Emerging Markets, EBRD Editions, May 14 2014
Deutsche Bank is to become the latest global blue chip to launch an IT or back office centre in Romania. A new technology centre for Central and Eastern Europe will hire up to 500 IT&C staff by the end of 2016, 200 of them by the end of this year.
Romania is attracting multinationals for a combination of reasons: a strong domestic market for information technology, a tradition of excellence in engineering and mathematics, and a relatively low cost of labour. It is also understood that India, which in recent years has attracted much of the off-shoring for multinational services, is becoming relatively expensive compared to competitors.
Marian Popa, manager of DB Global Technology, the formal name of the new centre, said that choosing Bucharest “represents the recognition of the significant talent resources our country has.” Germany in particular has noticed the cost-effective opportunities it can find in Romania, with Daimler also having built a significant back-office presence there.
The combination of cost and education is proving potent. “Romania’s human capital is one of the most educated in the CEE & SEE region due to the country’s long university tradition,” says Gijs Klomp, managing director of Jones Lang LaSalle Romania. The real estate group says that in the 2011-12 academic year Romania had a student population of 540,000 enrolled in 108 universities with 614 faculties; according to Romania’s National Institute of Statistics, the most popular field of education is technical, accounting for 28.3% of all graduates.
A 2013 report by Jones Lang LaSalle globally ranked Romania ninth among offshoring locations worldwide measured by the number of jobs created, with 11,438 jobs from 40 projects between 2008 and 2012. Terminology varies on outsourcing, but under JLL’s methodology, KPO centres – knowledge process outsourcing – exist in Romania for Genpact and Evaluserve, R&D centres for Adobe, Freescale, EA Games and Intel, and BPO centres for IBM, Oracle, Wipro and Accenture, among others.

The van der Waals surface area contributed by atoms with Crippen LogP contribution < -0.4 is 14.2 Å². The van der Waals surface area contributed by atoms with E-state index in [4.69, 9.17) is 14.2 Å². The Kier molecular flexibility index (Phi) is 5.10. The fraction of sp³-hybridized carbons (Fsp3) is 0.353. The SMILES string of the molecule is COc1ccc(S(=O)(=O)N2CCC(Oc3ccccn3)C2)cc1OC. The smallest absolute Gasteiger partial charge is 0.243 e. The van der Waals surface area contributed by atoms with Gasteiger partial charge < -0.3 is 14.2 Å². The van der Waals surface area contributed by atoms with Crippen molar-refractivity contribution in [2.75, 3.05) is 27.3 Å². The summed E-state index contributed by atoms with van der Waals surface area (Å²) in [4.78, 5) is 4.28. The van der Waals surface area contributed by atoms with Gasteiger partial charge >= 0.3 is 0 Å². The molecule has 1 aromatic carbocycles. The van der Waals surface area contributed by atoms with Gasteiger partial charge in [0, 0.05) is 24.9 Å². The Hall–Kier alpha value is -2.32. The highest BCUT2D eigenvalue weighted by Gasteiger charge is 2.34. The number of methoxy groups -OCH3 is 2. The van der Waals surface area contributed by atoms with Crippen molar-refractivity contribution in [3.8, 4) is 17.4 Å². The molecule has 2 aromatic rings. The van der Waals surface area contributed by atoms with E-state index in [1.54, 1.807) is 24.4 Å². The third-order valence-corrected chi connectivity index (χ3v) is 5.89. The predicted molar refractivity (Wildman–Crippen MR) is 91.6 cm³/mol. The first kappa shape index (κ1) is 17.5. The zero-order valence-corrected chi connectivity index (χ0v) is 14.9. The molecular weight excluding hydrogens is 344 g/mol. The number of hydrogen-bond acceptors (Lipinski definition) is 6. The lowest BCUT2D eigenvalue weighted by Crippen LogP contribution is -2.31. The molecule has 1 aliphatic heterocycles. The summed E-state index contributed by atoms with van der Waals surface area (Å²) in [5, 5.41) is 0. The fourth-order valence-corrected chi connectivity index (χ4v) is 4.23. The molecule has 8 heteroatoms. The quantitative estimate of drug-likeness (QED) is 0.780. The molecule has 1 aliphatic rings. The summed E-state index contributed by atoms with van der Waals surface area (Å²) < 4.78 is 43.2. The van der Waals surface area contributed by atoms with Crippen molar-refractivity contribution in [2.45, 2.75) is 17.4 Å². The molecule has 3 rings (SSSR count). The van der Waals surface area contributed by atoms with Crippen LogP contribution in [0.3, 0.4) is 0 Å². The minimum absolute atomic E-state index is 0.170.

Deutsche may also have been attracted by its long-standing connections with the country at an issuance level: it was a lead manager on Romania’s Eurobond issues in September and October 2013, and has advised on strategically important financing roles in energy, transportation and social housing.
Deutsche was not on a more recent sovereign deal that clearly illustrated positive sentiment towards the country. In April Romania raised Eu1.25 billion in 10-year notes, priced inside its secondary curve with the lowest coupon the country has ever paid, at just 3.7%, compared to a 2021 bond that paid 4.15% in October. Citi, ING, Societe Generale and UniCredit led the April deal.
That followed a $2 billion dual-tranche trade earlier in the year that included a 30-year raising.
Last week the European Commission improved its economic forecast for Romania to 2.5% this year and 2.6% in 2015, up from 2.3% and 2.5% respectively. Romania beat expectations by growing 3.5% in 2013. “Economic growth was driven by a robust industrial output and an abundant harvest feeding strong exports,” the EC said. “Growth is set to slow, but to remain robust… thanks to improved confidence and more supportive international conditions, thereby reducing the still negative output gap.
“Structural reforms, such as the liberalization of energy markets and the new labour code, are starting to bear fruit,” the EC said.